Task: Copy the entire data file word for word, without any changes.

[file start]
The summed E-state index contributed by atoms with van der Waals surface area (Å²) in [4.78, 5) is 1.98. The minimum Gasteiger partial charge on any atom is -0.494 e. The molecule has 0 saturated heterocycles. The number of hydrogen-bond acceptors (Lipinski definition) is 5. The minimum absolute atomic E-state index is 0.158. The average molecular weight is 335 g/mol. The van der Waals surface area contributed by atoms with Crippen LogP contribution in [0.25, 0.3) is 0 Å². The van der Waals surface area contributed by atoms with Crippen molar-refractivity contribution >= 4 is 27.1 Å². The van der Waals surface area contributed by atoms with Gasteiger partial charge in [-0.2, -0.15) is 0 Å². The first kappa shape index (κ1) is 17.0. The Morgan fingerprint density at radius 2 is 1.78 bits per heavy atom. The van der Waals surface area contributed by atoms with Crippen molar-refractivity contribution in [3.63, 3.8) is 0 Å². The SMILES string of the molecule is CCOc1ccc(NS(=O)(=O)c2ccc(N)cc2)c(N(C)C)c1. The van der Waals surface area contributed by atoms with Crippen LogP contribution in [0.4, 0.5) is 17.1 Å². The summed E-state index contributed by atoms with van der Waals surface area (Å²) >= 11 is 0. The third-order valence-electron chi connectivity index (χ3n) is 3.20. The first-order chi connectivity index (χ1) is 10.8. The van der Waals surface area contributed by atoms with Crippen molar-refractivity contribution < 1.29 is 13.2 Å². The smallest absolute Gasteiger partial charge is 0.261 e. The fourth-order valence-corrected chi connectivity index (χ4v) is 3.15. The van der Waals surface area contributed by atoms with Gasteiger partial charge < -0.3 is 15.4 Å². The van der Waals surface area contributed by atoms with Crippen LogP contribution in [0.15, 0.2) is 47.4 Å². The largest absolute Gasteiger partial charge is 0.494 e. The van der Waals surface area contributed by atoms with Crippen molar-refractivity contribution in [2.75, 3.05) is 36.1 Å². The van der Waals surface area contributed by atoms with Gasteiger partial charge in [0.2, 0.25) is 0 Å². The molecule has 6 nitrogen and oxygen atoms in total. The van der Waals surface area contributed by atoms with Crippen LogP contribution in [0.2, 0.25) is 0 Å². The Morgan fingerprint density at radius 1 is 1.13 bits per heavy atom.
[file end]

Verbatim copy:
The summed E-state index contributed by atoms with van der Waals surface area (Å²) in [4.78, 5) is 1.98. The minimum Gasteiger partial charge on any atom is -0.494 e. The molecule has 0 saturated heterocycles. The number of hydrogen-bond acceptors (Lipinski definition) is 5. The minimum absolute atomic E-state index is 0.158. The average molecular weight is 335 g/mol. The van der Waals surface area contributed by atoms with Crippen LogP contribution in [0.25, 0.3) is 0 Å². The van der Waals surface area contributed by atoms with Crippen molar-refractivity contribution >= 4 is 27.1 Å². The van der Waals surface area contributed by atoms with Gasteiger partial charge in [-0.2, -0.15) is 0 Å². The first kappa shape index (κ1) is 17.0. The Morgan fingerprint density at radius 2 is 1.78 bits per heavy atom. The van der Waals surface area contributed by atoms with Crippen molar-refractivity contribution in [3.63, 3.8) is 0 Å². The SMILES string of the molecule is CCOc1ccc(NS(=O)(=O)c2ccc(N)cc2)c(N(C)C)c1. The van der Waals surface area contributed by atoms with Crippen LogP contribution in [0.4, 0.5) is 17.1 Å². The summed E-state index contributed by atoms with van der Waals surface area (Å²) >= 11 is 0. The third-order valence-electron chi connectivity index (χ3n) is 3.20. The first-order chi connectivity index (χ1) is 10.8. The van der Waals surface area contributed by atoms with Crippen molar-refractivity contribution < 1.29 is 13.2 Å². The smallest absolute Gasteiger partial charge is 0.261 e. The fourth-order valence-corrected chi connectivity index (χ4v) is 3.15. The van der Waals surface area contributed by atoms with Gasteiger partial charge < -0.3 is 15.4 Å². The van der Waals surface area contributed by atoms with Crippen LogP contribution in [0.15, 0.2) is 47.4 Å². The largest absolute Gasteiger partial charge is 0.494 e. The van der Waals surface area contributed by atoms with Crippen molar-refractivity contribution in [2.75, 3.05) is 36.1 Å². The van der Waals surface area contributed by atoms with Gasteiger partial charge in [0.2, 0.25) is 0 Å². The molecule has 6 nitrogen and oxygen atoms in total. The van der Waals surface area contributed by atoms with Crippen LogP contribution in [0.2, 0.25) is 0 Å². The Morgan fingerprint density at radius 1 is 1.13 bits per heavy atom.